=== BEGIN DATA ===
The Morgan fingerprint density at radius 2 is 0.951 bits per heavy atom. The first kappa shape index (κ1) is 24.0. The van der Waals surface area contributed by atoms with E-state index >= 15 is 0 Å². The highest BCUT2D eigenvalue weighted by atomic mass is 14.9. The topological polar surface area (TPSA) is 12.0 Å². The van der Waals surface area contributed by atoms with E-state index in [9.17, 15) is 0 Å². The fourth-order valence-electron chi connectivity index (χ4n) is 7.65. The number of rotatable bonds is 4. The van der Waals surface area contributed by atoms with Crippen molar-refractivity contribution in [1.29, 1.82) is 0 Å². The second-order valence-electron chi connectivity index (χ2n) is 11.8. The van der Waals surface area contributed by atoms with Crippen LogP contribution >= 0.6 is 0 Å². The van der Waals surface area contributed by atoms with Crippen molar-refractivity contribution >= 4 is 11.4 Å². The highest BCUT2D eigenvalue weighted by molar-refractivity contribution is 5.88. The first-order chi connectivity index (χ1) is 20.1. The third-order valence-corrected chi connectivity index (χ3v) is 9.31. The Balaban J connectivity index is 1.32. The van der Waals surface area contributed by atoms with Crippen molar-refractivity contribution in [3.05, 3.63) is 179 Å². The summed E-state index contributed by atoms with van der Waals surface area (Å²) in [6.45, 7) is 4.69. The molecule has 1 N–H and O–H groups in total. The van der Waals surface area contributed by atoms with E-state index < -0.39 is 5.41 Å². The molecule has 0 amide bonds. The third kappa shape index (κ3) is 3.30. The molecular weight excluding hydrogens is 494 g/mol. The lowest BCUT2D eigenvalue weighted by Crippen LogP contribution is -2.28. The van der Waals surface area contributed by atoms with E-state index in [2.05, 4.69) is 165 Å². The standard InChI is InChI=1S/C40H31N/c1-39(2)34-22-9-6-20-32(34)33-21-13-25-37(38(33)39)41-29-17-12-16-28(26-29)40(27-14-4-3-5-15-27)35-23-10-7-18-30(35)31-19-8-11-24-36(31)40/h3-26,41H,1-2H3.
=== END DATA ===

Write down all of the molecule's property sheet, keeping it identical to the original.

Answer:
The Morgan fingerprint density at radius 2 is 0.951 bits per heavy atom. The first kappa shape index (κ1) is 24.0. The van der Waals surface area contributed by atoms with E-state index >= 15 is 0 Å². The highest BCUT2D eigenvalue weighted by atomic mass is 14.9. The topological polar surface area (TPSA) is 12.0 Å². The van der Waals surface area contributed by atoms with E-state index in [9.17, 15) is 0 Å². The fourth-order valence-electron chi connectivity index (χ4n) is 7.65. The number of rotatable bonds is 4. The van der Waals surface area contributed by atoms with Crippen molar-refractivity contribution in [1.29, 1.82) is 0 Å². The second-order valence-electron chi connectivity index (χ2n) is 11.8. The van der Waals surface area contributed by atoms with Crippen LogP contribution >= 0.6 is 0 Å². The van der Waals surface area contributed by atoms with Crippen molar-refractivity contribution >= 4 is 11.4 Å². The highest BCUT2D eigenvalue weighted by molar-refractivity contribution is 5.88. The first-order chi connectivity index (χ1) is 20.1. The third-order valence-corrected chi connectivity index (χ3v) is 9.31. The Balaban J connectivity index is 1.32. The van der Waals surface area contributed by atoms with Crippen molar-refractivity contribution in [3.05, 3.63) is 179 Å². The summed E-state index contributed by atoms with van der Waals surface area (Å²) in [6.45, 7) is 4.69. The molecule has 1 N–H and O–H groups in total. The van der Waals surface area contributed by atoms with E-state index < -0.39 is 5.41 Å². The molecule has 0 amide bonds. The third kappa shape index (κ3) is 3.30. The molecular weight excluding hydrogens is 494 g/mol. The lowest BCUT2D eigenvalue weighted by Crippen LogP contribution is -2.28. The van der Waals surface area contributed by atoms with E-state index in [2.05, 4.69) is 165 Å². The standard InChI is InChI=1S/C40H31N/c1-39(2)34-22-9-6-20-32(34)33-21-13-25-37(38(33)39)41-29-17-12-16-28(26-29)40(27-14-4-3-5-15-27)35-23-10-7-18-30(35)31-19-8-11-24-36(31)40/h3-26,41H,1-2H3.